Donald Knuth gives a very compact algorithm in the TeXbook (or else in the source for TeX itself) for determining hyphenation points while line-breaking during justification of text. It is from an MA thesis written by one of his students, as I recall. I once used his method in a text formatting program I wrote, but the algorithm itself is quite opaque in the form it has in the TeX source.
Knuth also has a good discussion in the TeXbook of what one wants in such an algorithm -- it has to avoid inaccuracies, because human readers will pick up on bad hyphenations quite readily. He mentions the classic case of "record", which as a verb should be re-cord, but as a noun should be rec-ord. Correspondingly, theories of English syllabification will tell you that a single medial C is pushed out of the following syllable when the preceding vowel is stressed and the following vowel is unstressed.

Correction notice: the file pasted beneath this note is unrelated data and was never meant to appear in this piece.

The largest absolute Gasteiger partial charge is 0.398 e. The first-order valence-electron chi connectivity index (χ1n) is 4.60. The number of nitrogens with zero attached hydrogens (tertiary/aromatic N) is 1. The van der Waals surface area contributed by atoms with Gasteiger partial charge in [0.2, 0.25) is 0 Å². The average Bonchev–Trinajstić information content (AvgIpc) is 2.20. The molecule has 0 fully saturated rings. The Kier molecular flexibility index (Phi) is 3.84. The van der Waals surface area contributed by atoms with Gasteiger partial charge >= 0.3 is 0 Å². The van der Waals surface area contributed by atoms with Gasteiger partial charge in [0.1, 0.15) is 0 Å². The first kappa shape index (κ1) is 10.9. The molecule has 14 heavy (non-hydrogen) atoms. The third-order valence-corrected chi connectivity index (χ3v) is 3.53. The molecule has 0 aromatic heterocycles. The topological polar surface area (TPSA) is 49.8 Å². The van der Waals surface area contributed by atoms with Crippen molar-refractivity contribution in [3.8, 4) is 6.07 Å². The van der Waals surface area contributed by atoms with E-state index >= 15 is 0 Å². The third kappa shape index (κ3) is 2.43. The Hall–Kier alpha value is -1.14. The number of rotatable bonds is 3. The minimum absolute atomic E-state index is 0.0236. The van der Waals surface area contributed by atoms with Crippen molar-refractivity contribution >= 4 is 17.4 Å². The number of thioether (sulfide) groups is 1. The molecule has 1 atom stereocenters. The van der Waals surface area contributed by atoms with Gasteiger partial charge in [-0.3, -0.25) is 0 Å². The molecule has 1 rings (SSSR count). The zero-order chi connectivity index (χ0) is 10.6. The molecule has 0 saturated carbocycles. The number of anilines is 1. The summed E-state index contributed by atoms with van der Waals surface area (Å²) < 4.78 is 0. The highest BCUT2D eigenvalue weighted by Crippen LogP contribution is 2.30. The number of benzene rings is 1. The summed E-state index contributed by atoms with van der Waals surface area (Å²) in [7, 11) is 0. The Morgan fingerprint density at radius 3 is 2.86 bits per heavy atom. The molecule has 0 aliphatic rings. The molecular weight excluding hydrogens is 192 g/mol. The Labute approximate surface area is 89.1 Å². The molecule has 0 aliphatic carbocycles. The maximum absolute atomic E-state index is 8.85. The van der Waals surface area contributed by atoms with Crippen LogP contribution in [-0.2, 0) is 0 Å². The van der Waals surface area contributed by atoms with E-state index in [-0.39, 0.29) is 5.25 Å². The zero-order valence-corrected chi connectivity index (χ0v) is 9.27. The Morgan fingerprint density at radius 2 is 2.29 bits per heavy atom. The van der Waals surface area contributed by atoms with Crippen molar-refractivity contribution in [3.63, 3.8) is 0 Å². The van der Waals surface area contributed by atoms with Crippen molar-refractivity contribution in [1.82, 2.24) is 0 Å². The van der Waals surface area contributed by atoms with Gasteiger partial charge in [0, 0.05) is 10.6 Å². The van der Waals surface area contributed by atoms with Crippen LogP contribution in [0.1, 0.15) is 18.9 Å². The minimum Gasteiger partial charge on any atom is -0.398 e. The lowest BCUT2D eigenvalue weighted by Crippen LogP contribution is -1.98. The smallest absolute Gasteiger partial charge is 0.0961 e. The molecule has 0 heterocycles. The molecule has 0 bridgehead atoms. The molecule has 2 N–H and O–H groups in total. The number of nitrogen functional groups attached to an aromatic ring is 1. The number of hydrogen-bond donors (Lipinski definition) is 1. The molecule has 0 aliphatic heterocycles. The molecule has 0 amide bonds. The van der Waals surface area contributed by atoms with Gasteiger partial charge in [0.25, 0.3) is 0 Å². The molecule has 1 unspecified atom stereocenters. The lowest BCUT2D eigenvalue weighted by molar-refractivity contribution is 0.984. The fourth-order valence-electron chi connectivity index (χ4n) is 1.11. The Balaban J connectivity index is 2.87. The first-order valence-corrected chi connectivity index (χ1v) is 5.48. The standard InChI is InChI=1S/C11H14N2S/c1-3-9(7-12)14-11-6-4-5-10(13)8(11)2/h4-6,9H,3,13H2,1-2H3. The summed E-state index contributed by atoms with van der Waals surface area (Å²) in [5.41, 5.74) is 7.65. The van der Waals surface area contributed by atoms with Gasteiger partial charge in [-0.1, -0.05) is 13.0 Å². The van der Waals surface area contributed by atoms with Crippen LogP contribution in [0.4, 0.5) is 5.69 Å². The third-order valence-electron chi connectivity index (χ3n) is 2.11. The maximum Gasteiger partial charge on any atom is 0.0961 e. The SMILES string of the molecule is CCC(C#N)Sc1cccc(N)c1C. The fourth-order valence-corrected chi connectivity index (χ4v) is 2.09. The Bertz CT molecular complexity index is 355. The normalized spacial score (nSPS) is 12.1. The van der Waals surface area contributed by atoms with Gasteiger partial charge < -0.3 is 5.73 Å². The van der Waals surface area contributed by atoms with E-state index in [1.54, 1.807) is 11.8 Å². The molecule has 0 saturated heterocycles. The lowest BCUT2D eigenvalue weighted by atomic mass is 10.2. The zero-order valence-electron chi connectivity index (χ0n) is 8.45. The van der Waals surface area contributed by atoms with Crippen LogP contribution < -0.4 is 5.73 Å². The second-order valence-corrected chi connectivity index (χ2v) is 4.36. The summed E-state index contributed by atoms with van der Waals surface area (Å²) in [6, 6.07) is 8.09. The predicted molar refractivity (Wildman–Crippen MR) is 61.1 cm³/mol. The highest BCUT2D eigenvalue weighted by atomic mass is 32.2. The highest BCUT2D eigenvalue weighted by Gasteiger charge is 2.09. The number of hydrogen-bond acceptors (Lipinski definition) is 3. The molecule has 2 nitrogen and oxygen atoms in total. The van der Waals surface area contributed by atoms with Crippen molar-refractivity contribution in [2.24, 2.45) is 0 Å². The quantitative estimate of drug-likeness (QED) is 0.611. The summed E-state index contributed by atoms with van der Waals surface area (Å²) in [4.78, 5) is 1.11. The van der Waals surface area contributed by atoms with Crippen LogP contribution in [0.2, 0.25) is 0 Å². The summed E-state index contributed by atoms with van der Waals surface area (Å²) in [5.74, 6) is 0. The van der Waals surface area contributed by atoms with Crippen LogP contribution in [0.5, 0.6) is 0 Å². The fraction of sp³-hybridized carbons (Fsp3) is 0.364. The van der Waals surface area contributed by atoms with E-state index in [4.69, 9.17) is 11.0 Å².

For the case of print formatting, in the case of "record", you want the algorithm to tell you not to attempt hyphenation, unless of course you have a transcription with stresses (or syllabification) marked.
Unless we have some information about how mistakes in syllabification are to be detected (for print formatting there are hyphenation dictionaries), I don't see how to really answer your question.